After being released early in 1960, Haggard returned home and made his name on the Bakersfield club circuit. Along with Buck Owens, Haggard became one of the key architects of the hard-edged Bakersfield sound, a revved-up, rockier answer to countrypolitain Nashville. One night, his future collaborator George Jones dropped into an early performance. “He kicked the doors of the office open and said ‘Who in the fuck is that?'” Haggard said. “One of the greatest compliments of my life was when George Jones said I was his favorite country singer.” Haggard soon scored his first national hit with “Sing a Sad Song.” That led to a deal with Capitol Records, and he scored his first Number One hit with 1966’s “I Am a Lonesome Fugitive.” It kicked off a rapid run of Number Ones, including 1967’s “Branded Man,” 1968’s “The Legend of Bonnie and Clyde” and 1968’s “Sing Me Back Home.”
Outside of his songs, Haggard kept the public in the dark about his prison stint – that is, until he appeared on the Cash’s network television show in 1969, and Cash urged Haggard to tell his story. “I was bull-headed about my career. I didn’t want to talk about being in prison,” Haggard said. “But Cash said I should talk about it. That way the tabloids wouldn’t be able to. I said I didn’t want to do that and he said, ‘It’s just owning up to it.'”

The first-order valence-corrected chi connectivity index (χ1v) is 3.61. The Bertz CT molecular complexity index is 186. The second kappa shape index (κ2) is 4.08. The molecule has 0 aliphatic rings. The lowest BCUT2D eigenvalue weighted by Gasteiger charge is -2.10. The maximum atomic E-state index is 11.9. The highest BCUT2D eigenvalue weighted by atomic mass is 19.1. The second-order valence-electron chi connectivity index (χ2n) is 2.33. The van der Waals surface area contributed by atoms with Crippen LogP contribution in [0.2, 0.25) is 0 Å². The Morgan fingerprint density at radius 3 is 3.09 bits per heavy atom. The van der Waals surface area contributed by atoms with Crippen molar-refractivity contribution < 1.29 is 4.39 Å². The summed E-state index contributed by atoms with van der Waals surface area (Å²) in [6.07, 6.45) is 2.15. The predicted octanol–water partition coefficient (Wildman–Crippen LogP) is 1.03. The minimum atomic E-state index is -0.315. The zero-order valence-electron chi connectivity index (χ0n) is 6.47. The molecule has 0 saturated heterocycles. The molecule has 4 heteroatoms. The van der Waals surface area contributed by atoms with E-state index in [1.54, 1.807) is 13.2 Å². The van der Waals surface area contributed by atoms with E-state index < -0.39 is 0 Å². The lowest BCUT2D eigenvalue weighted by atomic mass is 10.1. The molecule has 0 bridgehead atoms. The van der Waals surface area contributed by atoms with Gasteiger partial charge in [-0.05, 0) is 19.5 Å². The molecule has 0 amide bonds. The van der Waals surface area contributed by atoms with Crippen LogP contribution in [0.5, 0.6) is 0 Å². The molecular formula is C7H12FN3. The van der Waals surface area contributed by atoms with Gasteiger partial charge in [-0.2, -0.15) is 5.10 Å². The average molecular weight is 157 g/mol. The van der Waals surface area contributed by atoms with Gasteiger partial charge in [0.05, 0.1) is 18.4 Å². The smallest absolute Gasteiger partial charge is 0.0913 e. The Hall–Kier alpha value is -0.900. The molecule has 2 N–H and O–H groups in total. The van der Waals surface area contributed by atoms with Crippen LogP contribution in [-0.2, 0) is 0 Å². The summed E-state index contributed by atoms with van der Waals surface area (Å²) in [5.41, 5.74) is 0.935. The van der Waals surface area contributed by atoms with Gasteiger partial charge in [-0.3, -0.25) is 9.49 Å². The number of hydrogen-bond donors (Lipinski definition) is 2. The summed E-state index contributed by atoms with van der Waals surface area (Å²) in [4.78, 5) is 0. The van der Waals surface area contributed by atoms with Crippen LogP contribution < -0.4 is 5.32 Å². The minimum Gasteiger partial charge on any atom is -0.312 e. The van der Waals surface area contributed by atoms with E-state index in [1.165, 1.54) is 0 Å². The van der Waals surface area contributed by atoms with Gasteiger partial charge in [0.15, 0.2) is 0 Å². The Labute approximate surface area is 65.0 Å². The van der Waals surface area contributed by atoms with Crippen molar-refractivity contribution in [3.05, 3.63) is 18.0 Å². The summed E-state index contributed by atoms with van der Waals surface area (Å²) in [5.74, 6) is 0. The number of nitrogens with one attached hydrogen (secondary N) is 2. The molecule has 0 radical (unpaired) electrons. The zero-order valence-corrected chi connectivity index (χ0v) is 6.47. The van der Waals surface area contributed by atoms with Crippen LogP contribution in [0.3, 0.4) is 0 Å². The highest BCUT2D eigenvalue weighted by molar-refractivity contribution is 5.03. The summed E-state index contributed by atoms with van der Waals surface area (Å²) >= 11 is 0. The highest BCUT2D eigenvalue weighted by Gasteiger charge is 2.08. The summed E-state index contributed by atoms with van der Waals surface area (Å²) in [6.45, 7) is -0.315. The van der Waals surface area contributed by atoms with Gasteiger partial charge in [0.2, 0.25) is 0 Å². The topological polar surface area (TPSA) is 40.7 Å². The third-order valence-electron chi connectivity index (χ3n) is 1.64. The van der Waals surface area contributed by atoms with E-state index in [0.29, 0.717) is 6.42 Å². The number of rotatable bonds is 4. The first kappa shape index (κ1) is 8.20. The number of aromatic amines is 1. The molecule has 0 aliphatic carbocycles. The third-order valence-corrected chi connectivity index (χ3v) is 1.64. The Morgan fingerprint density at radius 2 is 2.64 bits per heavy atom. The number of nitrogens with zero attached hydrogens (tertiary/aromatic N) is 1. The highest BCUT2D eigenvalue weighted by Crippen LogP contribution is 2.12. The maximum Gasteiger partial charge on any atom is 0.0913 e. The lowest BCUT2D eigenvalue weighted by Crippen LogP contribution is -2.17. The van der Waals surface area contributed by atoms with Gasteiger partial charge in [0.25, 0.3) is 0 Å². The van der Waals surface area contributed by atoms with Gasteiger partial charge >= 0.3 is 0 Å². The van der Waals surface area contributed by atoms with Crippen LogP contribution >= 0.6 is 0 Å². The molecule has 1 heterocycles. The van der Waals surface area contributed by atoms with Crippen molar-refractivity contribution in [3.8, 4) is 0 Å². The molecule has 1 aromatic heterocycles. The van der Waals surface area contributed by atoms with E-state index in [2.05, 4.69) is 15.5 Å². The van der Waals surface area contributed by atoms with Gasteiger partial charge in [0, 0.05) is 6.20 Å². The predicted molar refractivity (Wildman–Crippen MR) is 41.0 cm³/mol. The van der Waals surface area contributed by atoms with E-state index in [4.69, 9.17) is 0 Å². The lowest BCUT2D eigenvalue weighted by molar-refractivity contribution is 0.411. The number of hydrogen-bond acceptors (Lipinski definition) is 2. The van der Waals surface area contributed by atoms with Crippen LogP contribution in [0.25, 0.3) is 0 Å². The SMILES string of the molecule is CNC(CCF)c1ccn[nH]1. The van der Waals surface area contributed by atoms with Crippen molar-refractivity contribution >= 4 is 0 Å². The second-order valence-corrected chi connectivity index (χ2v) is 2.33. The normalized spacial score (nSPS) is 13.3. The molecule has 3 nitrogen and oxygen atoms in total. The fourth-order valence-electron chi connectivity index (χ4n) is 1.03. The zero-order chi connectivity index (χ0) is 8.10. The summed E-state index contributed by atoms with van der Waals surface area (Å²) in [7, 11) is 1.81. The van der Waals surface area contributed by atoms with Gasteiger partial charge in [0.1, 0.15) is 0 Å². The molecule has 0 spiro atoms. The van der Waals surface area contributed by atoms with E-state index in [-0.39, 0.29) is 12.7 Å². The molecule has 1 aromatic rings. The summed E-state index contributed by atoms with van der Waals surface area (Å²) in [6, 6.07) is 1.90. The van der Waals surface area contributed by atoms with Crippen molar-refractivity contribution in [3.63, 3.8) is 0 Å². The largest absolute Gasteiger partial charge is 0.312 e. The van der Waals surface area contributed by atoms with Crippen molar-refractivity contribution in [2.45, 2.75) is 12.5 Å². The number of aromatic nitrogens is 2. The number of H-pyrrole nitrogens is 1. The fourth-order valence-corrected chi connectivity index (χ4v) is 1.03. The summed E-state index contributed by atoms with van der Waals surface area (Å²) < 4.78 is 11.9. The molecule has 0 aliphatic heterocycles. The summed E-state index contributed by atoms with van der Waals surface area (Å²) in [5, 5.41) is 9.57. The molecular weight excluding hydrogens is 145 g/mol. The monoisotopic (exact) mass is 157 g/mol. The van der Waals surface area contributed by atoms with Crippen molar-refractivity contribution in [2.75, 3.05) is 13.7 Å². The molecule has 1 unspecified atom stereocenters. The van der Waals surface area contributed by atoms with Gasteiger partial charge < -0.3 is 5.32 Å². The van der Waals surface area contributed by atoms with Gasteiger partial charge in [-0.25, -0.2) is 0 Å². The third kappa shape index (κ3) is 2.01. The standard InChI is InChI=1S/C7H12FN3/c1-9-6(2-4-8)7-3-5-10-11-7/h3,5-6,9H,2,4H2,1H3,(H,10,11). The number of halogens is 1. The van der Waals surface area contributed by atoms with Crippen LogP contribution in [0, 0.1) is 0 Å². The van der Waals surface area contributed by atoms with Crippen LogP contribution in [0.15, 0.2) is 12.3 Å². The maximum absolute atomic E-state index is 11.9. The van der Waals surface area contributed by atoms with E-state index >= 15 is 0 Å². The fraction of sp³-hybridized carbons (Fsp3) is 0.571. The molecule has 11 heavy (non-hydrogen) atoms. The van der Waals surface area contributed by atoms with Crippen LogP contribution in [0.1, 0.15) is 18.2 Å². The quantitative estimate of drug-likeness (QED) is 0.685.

After that, Haggard’s success only grew. He had a hit with his signature song, “Okie From Muskogee,” in 1969, which he wrote after becoming frustrated watching hippies protest the Vietnam War. Released three weeks after Woodstock, the song captured the tension between the hippies and the heartland. Its plainspoken pro-military, anti-drug, anti-premarital sex lyrics became an anthem for Americans feeling alienated by the counterculture movement. It stayed at Number One a month. That year, Haggard won the Academy of Country Music’s Top Male Vocalist award four years in a row, and was named Entertainer of the Year in 1970.